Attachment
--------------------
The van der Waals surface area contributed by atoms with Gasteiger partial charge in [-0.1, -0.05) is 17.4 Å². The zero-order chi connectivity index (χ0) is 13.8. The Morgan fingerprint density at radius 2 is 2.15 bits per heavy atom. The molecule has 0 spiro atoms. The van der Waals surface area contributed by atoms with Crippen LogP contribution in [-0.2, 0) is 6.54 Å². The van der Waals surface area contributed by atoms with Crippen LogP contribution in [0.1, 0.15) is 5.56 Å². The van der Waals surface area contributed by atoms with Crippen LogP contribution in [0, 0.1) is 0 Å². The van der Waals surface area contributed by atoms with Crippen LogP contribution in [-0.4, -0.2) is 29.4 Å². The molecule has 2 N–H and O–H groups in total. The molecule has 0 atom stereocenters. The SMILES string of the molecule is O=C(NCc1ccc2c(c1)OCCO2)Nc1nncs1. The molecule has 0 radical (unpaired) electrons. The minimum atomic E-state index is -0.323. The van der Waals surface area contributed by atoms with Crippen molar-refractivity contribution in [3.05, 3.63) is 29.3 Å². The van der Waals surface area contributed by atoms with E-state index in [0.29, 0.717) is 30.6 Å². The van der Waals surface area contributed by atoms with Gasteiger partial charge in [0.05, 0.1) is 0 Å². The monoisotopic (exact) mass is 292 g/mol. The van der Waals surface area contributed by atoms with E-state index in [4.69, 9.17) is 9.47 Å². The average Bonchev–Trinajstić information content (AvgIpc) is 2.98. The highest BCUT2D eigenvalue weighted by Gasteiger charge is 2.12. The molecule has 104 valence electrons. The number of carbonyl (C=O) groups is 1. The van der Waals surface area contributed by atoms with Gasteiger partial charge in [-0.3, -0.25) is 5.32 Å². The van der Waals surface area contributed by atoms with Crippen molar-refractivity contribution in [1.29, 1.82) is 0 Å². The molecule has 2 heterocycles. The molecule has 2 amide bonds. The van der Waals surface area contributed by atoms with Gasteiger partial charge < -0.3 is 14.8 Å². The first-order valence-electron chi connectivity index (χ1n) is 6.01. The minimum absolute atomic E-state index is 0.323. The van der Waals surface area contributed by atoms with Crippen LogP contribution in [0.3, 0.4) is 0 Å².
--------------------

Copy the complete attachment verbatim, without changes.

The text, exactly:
The van der Waals surface area contributed by atoms with Gasteiger partial charge in [-0.1, -0.05) is 17.4 Å². The zero-order chi connectivity index (χ0) is 13.8. The Morgan fingerprint density at radius 2 is 2.15 bits per heavy atom. The molecule has 0 spiro atoms. The van der Waals surface area contributed by atoms with Crippen LogP contribution in [-0.2, 0) is 6.54 Å². The van der Waals surface area contributed by atoms with Crippen LogP contribution in [0.1, 0.15) is 5.56 Å². The van der Waals surface area contributed by atoms with Crippen LogP contribution in [0, 0.1) is 0 Å². The van der Waals surface area contributed by atoms with Crippen LogP contribution in [-0.4, -0.2) is 29.4 Å². The molecule has 2 N–H and O–H groups in total. The molecule has 0 atom stereocenters. The SMILES string of the molecule is O=C(NCc1ccc2c(c1)OCCO2)Nc1nncs1. The molecule has 0 radical (unpaired) electrons. The minimum atomic E-state index is -0.323. The van der Waals surface area contributed by atoms with Crippen molar-refractivity contribution in [3.05, 3.63) is 29.3 Å². The van der Waals surface area contributed by atoms with E-state index in [0.29, 0.717) is 30.6 Å². The van der Waals surface area contributed by atoms with Gasteiger partial charge in [0.05, 0.1) is 0 Å². The monoisotopic (exact) mass is 292 g/mol. The van der Waals surface area contributed by atoms with E-state index in [4.69, 9.17) is 9.47 Å². The average Bonchev–Trinajstić information content (AvgIpc) is 2.98. The highest BCUT2D eigenvalue weighted by Gasteiger charge is 2.12. The molecule has 104 valence electrons. The number of carbonyl (C=O) groups is 1. The van der Waals surface area contributed by atoms with Gasteiger partial charge in [-0.3, -0.25) is 5.32 Å². The van der Waals surface area contributed by atoms with Crippen molar-refractivity contribution in [1.29, 1.82) is 0 Å². The molecule has 2 heterocycles. The molecule has 2 amide bonds. The van der Waals surface area contributed by atoms with Gasteiger partial charge < -0.3 is 14.8 Å². The first-order valence-electron chi connectivity index (χ1n) is 6.01. The minimum absolute atomic E-state index is 0.323. The van der Waals surface area contributed by atoms with Crippen LogP contribution in [0.3, 0.4) is 0 Å².